https://www.flipkart.com) already exists.
- In the process of checking if the cache is available, the user makes a web page request, and the result splits between 2 possible scenarios.
Scenario 1: Cache Hit
- Suppose the copy of the requested web page (
https://www.flipkart.com) is stored in a cache. In that case, it results in a cache hit response, and the asset contained in the cache is delivered to the user.
Scenario 2: Cache Miss
- If there’s no copy of the requested web page (
https://www.flipkart.com) found in the cache, it will result in a cache miss response — and the browser will have to make a new request from the main server.
- Meanwhile, if the web page is cached, the browser continues delivering the cached versions from where it’s stored until it’s cleared or expires.
Where to Cache
Now that we know what
caching is, comes the pertinent question –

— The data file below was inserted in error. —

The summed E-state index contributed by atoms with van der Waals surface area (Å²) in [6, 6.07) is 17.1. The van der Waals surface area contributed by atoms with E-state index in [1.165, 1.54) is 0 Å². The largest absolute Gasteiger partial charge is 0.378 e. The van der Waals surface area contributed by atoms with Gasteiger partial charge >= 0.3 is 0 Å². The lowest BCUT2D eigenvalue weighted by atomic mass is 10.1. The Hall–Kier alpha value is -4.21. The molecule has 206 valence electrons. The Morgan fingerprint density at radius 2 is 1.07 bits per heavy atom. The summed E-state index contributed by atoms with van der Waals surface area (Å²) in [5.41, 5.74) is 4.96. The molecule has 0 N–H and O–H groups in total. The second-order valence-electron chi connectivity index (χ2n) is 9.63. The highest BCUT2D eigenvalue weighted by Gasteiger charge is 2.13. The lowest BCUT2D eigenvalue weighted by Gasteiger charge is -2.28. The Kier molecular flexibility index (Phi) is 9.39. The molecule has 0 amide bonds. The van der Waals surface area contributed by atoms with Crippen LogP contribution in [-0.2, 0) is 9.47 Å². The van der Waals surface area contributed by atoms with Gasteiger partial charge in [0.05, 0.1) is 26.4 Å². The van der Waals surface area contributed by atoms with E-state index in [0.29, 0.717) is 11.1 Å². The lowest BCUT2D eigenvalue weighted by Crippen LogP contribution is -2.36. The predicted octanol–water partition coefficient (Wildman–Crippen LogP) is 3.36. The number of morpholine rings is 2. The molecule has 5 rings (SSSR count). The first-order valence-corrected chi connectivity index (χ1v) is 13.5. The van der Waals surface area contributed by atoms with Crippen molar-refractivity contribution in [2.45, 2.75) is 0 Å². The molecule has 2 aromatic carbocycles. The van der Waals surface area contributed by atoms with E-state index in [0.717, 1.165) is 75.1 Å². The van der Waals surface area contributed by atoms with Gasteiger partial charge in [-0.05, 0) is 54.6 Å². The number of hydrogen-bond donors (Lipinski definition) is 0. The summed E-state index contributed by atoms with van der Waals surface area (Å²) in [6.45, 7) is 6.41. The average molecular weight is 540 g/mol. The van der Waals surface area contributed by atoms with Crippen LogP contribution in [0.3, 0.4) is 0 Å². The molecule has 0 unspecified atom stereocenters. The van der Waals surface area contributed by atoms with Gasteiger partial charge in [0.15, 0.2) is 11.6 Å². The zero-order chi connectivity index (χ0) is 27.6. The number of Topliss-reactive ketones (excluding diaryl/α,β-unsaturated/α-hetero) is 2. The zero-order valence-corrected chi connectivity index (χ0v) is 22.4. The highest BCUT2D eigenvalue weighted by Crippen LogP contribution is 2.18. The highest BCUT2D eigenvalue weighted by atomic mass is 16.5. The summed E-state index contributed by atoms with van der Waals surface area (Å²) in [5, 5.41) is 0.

Where should I cache my website contents?
This is a very important decision. This is not an easy question to answer and the answer may vary depending on the use case of the website.
However, in essential there are basically two different places where the caching may happen –
- Server side caching
- Client side caching
Both have their pros and cons – but the end goal of both is to help make the websites load faster for the end users.
Server Side Caching
As the name suggests, server side caching is when you cache the data in your backend servers. It is the temporary storing of web files and data on the origin server for reuse. This can be done using in-memory caching, which stores the response in memory on the server, or disk caching, which stores the response on disk.
When user first requests some resource, then the website follows the normal process of the requesting the information about the resource from the origin server.